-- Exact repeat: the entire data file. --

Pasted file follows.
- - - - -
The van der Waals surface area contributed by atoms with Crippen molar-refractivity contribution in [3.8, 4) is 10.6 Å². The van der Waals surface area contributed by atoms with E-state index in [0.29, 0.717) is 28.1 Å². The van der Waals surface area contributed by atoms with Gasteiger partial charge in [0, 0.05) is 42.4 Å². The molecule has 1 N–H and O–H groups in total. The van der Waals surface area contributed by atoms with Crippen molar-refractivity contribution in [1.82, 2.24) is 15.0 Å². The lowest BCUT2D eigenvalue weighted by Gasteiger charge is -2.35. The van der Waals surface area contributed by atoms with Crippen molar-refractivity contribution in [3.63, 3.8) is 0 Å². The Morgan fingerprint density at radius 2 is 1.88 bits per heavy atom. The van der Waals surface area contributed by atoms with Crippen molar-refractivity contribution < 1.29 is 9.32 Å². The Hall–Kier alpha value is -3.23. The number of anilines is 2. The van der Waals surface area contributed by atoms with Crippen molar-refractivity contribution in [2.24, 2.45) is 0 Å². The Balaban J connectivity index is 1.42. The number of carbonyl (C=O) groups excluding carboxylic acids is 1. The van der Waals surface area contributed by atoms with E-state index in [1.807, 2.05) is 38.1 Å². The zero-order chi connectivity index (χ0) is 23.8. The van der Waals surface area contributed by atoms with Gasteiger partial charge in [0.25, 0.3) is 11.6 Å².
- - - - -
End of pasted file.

The van der Waals surface area contributed by atoms with Crippen molar-refractivity contribution in [3.8, 4) is 10.6 Å². The van der Waals surface area contributed by atoms with E-state index in [0.29, 0.717) is 28.1 Å². The van der Waals surface area contributed by atoms with Gasteiger partial charge in [0, 0.05) is 42.4 Å². The molecule has 1 N–H and O–H groups in total. The van der Waals surface area contributed by atoms with Crippen molar-refractivity contribution in [1.82, 2.24) is 15.0 Å². The lowest BCUT2D eigenvalue weighted by Gasteiger charge is -2.35. The van der Waals surface area contributed by atoms with Crippen molar-refractivity contribution in [3.63, 3.8) is 0 Å². The Morgan fingerprint density at radius 2 is 1.88 bits per heavy atom. The van der Waals surface area contributed by atoms with Crippen molar-refractivity contribution < 1.29 is 9.32 Å². The Hall–Kier alpha value is -3.23. The number of anilines is 2. The van der Waals surface area contributed by atoms with Crippen molar-refractivity contribution in [2.24, 2.45) is 0 Å². The Balaban J connectivity index is 1.42. The number of carbonyl (C=O) groups excluding carboxylic acids is 1. The van der Waals surface area contributed by atoms with E-state index in [1.807, 2.05) is 38.1 Å². The zero-order chi connectivity index (χ0) is 23.8. The van der Waals surface area contributed by atoms with Gasteiger partial charge in [0.25, 0.3) is 11.6 Å².